By George: A Letter from Our First President

The Fray Angélico Chávez History Library recently acquired something you’d more likely expect at an East Coast institution. The Aug. 25, 1784, letter written by George Washington was donated by two Albuquerque men who said it had been in their family since 1937.

While it doesn’t reveal any state secrets or military stratagems, it is written in the hand of the man who presumably slept in no shortage of hotels and inns. Five years shy of becoming the nation’s first president, he was fresh off his American Revolution victories. He had been touring his considerable land holdings, some of which came his way courtesy of Robert Dinwiddie, who is referenced in the letter and served as governor of colonial Virginia from 1751-1758.

Librarian Tomas Jaehn said the Chavez Library has letters from other presidents, including Herbert Hoover, John F. Kennedy, Jimmy Carter, Bill Clinton, Theodore Roosevelt, and Woodrow Wilson, plus a letter that Jacqueline Kennedy wrote to Fray Angélico.

Materials in the library are available to researchers and other members of the public, Tuesday-Friday, 1-5 pm. (Enter through the New Mexico History Museum’s east doors.)

Here’s a transcript of the letter, sent to James Mercer and written at Washington’s Mount Vernon estate. (Mercer was a member of the Continental Congress and later a jurist; his brother, George, was Washington’s aide-de-camp during the war.)

Dear Sir,
My Sister handed me your favor of the 18th. I thank you for the advice respecting the mode of conveying a title for the Lands I purchased at your Brother’s Sale, & will pursue it; but necessity will oblige me to postpone the matter until I return from my Western jaunt; as, from Company & other circumstances, no leizure is left me to rummage for papers before.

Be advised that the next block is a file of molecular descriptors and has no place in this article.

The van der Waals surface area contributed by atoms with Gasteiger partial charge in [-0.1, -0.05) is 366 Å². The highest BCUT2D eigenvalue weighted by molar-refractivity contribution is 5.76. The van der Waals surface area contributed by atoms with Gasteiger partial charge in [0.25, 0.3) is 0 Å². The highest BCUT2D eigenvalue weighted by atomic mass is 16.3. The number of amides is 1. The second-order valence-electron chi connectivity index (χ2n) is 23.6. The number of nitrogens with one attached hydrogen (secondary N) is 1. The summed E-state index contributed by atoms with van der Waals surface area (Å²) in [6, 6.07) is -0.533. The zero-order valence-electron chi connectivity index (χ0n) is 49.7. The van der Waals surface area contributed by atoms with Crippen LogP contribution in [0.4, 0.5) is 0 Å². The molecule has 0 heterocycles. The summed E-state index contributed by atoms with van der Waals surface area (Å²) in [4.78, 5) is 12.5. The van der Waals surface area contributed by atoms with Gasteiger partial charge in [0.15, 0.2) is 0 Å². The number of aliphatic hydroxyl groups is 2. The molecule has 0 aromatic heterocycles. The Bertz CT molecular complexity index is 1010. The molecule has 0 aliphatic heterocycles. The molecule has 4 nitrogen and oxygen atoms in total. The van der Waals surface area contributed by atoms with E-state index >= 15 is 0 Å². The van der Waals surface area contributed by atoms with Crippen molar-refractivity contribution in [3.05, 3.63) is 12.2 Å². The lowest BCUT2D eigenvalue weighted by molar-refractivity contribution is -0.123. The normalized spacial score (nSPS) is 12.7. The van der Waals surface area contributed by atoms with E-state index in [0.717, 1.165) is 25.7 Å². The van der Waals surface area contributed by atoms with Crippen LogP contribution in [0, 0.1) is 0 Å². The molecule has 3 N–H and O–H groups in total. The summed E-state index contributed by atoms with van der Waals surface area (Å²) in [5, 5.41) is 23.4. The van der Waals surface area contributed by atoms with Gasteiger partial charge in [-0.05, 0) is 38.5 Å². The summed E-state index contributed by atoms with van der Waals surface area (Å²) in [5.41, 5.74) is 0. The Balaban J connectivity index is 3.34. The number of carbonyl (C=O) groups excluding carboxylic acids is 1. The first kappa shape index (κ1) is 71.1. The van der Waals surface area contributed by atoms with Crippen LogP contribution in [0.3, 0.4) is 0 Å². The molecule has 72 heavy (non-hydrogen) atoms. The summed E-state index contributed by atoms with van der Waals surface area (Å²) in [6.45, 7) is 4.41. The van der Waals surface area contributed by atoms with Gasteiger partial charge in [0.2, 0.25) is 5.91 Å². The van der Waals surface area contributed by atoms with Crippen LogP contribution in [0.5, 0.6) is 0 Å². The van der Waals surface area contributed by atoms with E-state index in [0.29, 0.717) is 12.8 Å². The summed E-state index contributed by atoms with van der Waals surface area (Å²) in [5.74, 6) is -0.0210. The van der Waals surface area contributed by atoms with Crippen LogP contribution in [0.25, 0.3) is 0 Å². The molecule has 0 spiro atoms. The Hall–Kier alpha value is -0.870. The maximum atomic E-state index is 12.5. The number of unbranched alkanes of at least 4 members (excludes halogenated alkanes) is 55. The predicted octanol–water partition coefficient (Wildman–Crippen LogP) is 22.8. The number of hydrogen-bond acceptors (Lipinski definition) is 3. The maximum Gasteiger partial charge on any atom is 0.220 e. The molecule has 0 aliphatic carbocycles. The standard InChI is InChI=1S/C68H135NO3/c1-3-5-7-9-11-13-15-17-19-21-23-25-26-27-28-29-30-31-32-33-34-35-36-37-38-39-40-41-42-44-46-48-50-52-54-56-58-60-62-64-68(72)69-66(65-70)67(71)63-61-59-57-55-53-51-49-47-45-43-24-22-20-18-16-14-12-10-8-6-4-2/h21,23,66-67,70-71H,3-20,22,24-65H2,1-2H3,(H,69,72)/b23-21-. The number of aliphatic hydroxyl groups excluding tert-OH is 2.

My letter to your Brother John Mercer, would have informed you, that I apprehended there were omissions in the account I transmitted, to my prejudice, as I had not been able to make any statemt of my Books, or to assort my Papers (wch by frequent removals to get them out of the enemy’s way, were in sad disorder) since my return. I am much obliged to you for the Memm taken from your journal, especially as I am in a way to be a considerable sufferer from my advances to obtain, & Survey the Grant of 20,000 Acres of Land under Dinwiddies proclamation. Many of the Grantees never having paid me a Shilling.

The enclosed letter will give you every information in my power respecting Vanbraam–when you have read it please return it to me, as it has received no acknowledgement yet. With very great esteem & regard I am–Dr Sir Yr most obt Servt
Go Washington